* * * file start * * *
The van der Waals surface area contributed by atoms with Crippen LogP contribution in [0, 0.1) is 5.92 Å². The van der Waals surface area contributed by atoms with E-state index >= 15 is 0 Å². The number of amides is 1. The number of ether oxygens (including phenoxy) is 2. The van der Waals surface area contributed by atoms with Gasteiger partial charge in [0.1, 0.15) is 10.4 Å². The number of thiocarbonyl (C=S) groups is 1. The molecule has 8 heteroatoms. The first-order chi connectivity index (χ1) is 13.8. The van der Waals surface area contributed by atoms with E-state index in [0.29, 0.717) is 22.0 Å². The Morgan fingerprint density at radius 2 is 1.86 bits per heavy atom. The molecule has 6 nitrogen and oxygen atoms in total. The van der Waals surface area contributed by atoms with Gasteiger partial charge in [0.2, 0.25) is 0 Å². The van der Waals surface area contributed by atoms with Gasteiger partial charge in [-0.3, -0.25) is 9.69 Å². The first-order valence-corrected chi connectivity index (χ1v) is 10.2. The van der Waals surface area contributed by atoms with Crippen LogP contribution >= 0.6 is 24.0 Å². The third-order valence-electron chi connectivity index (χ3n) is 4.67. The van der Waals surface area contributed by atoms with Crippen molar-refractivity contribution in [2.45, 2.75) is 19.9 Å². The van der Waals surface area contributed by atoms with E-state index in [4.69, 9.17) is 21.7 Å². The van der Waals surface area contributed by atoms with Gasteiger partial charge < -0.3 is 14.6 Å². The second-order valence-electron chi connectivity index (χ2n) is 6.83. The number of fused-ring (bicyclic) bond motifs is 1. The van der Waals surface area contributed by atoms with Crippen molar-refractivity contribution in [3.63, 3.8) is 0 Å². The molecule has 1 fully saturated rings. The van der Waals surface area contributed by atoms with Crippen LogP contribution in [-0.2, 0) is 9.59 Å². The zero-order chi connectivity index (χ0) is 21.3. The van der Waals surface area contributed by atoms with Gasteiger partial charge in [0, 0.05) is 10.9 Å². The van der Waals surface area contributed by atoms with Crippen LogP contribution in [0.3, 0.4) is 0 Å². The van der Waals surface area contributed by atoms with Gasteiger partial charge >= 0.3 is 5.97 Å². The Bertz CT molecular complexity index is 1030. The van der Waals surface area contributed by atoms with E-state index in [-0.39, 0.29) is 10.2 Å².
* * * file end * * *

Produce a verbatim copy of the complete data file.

The van der Waals surface area contributed by atoms with Crippen LogP contribution in [0, 0.1) is 5.92 Å². The van der Waals surface area contributed by atoms with E-state index >= 15 is 0 Å². The number of amides is 1. The number of ether oxygens (including phenoxy) is 2. The van der Waals surface area contributed by atoms with Gasteiger partial charge in [0.1, 0.15) is 10.4 Å². The number of thiocarbonyl (C=S) groups is 1. The molecule has 8 heteroatoms. The first-order chi connectivity index (χ1) is 13.8. The van der Waals surface area contributed by atoms with E-state index in [0.29, 0.717) is 22.0 Å². The Morgan fingerprint density at radius 2 is 1.86 bits per heavy atom. The molecule has 6 nitrogen and oxygen atoms in total. The van der Waals surface area contributed by atoms with Gasteiger partial charge in [0.2, 0.25) is 0 Å². The van der Waals surface area contributed by atoms with Gasteiger partial charge in [-0.3, -0.25) is 9.69 Å². The first-order valence-corrected chi connectivity index (χ1v) is 10.2. The van der Waals surface area contributed by atoms with Crippen LogP contribution >= 0.6 is 24.0 Å². The third-order valence-electron chi connectivity index (χ3n) is 4.67. The van der Waals surface area contributed by atoms with Crippen molar-refractivity contribution in [2.45, 2.75) is 19.9 Å². The van der Waals surface area contributed by atoms with E-state index in [4.69, 9.17) is 21.7 Å². The van der Waals surface area contributed by atoms with Gasteiger partial charge < -0.3 is 14.6 Å². The second-order valence-electron chi connectivity index (χ2n) is 6.83. The number of fused-ring (bicyclic) bond motifs is 1. The van der Waals surface area contributed by atoms with Crippen molar-refractivity contribution in [3.63, 3.8) is 0 Å². The molecule has 1 fully saturated rings. The van der Waals surface area contributed by atoms with Crippen LogP contribution in [-0.2, 0) is 9.59 Å². The zero-order chi connectivity index (χ0) is 21.3. The van der Waals surface area contributed by atoms with Gasteiger partial charge in [0, 0.05) is 10.9 Å². The van der Waals surface area contributed by atoms with Crippen LogP contribution in [0.3, 0.4) is 0 Å². The van der Waals surface area contributed by atoms with Gasteiger partial charge >= 0.3 is 5.97 Å². The Bertz CT molecular complexity index is 1030. The van der Waals surface area contributed by atoms with E-state index in [-0.39, 0.29) is 10.2 Å².